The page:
SYRACUSE, N.Y. (WSYR-TV) — The Rosamond Gifford Zoo has some new baby animals that are taking the spotlight!
The zoo’s tiger cubs, one male and one female, that were birthed to Amur tigers Zeya and Thimbu on April 29, are now ready to be seen!
Male cub Zuzaan, and female cub Soba (pronounced ‘Zova’), made their debut Tuesday, Sept. 5, as they were introduced by Onondaga County Executive, Ryan McMahon, and the Rosamond Gifford Zoo.
The birth of healthy Amur tiger cubs is an invaluable milestone in the recovery of this rare animal’s population as the Amur tigers population — which are native to the Amur region of northeastern China and Siberia — is estimated to be less than 400, making them one of the rarest species of large cats.
Check out the cubs!
Where do their names come from?
“After our tiger care specialists noticed the male cub had thick stripes, they decided to name him ‘Zuzaan,’ a Mongolian word meaning ‘thick.’ The female cub has a birthmark on the back of her neck that bears uncanny resemblance to the face of a barn owl, so the team named her ‘Soba,’ the Russian word for ‘owl,'” said the Rosamond Gifford Zoo.
The cubs are finally out for the public to see after spending their summer in an off-exhibit den with their mom while they received their vaccines and built up their immunities.
“It is quite a privilege to be able to see not one, but two of these rare tiger cubs at our zoo,” County Executive Ryan McMahon said. “The birth of these special, striped cubs is a big success for our zoo and community, and it’s all thanks to the diligence and expertise of the animal care team at the Rosamond Gifford Zoo.”
Although their population is the dwindling, Amur tigers are one of the largest species on Earth.
“The birth of these tiger cubs is a triumph of conservation, and demonstrates the expertise and commitment of the animal care specialists at the Rosamond Gifford Zoo,” said County Executive Ryan McMahon. “These are some of the rarest big cats on Earth, and it is a privilege to have an institution in our community that is qualified to provide the complex care that this species requires.”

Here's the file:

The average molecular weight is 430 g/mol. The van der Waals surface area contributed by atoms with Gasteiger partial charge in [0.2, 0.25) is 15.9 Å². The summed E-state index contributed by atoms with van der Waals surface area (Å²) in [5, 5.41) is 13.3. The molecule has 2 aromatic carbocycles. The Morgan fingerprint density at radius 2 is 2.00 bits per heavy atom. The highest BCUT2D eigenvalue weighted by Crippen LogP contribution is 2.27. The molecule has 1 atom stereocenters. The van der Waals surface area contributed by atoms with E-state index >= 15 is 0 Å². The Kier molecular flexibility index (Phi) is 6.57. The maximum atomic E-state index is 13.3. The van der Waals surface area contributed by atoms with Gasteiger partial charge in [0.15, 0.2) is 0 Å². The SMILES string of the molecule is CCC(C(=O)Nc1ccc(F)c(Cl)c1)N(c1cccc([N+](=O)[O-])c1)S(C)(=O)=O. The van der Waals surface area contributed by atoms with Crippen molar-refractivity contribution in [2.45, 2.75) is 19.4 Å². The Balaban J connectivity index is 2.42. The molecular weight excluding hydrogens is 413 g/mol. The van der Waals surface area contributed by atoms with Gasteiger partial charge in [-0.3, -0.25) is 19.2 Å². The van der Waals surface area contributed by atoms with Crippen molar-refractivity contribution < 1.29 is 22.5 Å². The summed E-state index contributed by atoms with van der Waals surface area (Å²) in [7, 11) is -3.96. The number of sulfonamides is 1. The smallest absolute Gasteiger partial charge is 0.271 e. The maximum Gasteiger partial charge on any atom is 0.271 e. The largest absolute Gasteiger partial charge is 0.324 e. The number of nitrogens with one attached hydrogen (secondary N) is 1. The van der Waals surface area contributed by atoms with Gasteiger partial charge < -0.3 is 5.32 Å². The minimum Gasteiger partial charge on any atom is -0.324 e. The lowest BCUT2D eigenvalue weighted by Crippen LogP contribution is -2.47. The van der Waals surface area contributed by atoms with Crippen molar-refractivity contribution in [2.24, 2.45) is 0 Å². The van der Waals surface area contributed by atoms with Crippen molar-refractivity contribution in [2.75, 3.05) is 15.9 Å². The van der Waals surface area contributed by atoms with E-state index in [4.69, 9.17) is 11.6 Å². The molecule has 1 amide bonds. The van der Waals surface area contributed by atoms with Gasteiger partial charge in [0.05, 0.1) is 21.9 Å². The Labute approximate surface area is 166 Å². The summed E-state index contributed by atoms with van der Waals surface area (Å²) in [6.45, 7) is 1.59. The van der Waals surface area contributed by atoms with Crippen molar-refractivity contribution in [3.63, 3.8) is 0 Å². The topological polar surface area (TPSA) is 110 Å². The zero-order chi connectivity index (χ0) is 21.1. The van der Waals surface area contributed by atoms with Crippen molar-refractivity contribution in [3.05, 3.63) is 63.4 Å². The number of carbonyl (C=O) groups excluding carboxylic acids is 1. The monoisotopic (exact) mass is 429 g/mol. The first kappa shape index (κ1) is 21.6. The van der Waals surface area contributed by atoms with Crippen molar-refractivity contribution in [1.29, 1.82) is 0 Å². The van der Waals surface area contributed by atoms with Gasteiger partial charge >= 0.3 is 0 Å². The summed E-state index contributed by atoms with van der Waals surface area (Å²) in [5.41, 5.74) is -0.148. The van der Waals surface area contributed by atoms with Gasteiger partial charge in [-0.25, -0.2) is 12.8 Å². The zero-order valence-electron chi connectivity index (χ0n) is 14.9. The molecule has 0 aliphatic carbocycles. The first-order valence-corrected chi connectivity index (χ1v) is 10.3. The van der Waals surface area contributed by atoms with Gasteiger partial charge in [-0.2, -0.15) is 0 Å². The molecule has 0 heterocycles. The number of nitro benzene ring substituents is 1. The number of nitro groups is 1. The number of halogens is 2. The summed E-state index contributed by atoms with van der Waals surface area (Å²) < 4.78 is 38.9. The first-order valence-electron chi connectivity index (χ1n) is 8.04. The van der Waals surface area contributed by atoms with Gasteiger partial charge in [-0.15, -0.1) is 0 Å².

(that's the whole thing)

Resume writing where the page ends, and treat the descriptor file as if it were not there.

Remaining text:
Why were the cubs off-exhibit for so long?
This is Zeya’s first litter of cubs, and the first fathered by male Amur tiger Thimbu, which is why the zoo’s animal care specialists were uncertain how the adults would react towards each other when introduced.
However, the zoo happily announced in June that Zeya immediately bonded with her cubs, and
has been an exceptional mother in the days since their birth.
“When Zeya came to the Rosamond Gifford Zoo, we had high hopes for this day,” said Ted Fox, executive director of the Rosamond Gifford Zoo. “It was always our goal for Zeya to have cubs, but so much had to happen before that was a possibility. This is a crucial moment in the zoo’s conservation mission, and our community has so much to be proud of today. These cubs represent the work of our animal care team in slowly introducing these massive, complex cats. Today is a celebration of Conservation in Action.”
Zeya arrived at the Rosamond Gifford Zoo in late 2020 from Connecticut’s Beardsley Zoo, and when she was born, her mother rejected her and her sister Reka, leaving animal care staff at Beardsley Zoo with no choice but to hand rear the little Amur tiger cubs.
Association of Zoos and Aquarium’s Species Survival Plan recommended that she be paired with
Thimbu, who came to the Rosamond Gifford Zoo from the Cheyenne Mountain Zoo in Colorado Springs in 2019.
Zeya was hand-raised, which is why the animal care team was watching the process so closely, as it was uncertain how Zeya would react to cubs. Staff wasn’t sure what to expect, given that Zeya never got to witness what a mother Amur tiger provides for her cubs.
However, unlike Zeya’s mother, Zeya has proven to be a caring and protective mother to her cubs. Zoo goers got to see the cubs on a live camera feed in zoo’s Animal Health Center all summer.
“For Zeya, motherhood was completely instinctual,” tiger care specialist Dan Meates said. “It’s not often that you get to witness an Amur tiger become a mother, and even rarer to observe a big cat that was raised by humans doing such a good job of raising her own cubs.”
Thimbu and Zeya’s new cubs contributing two vital big cats to the precarious Amur tiger global population.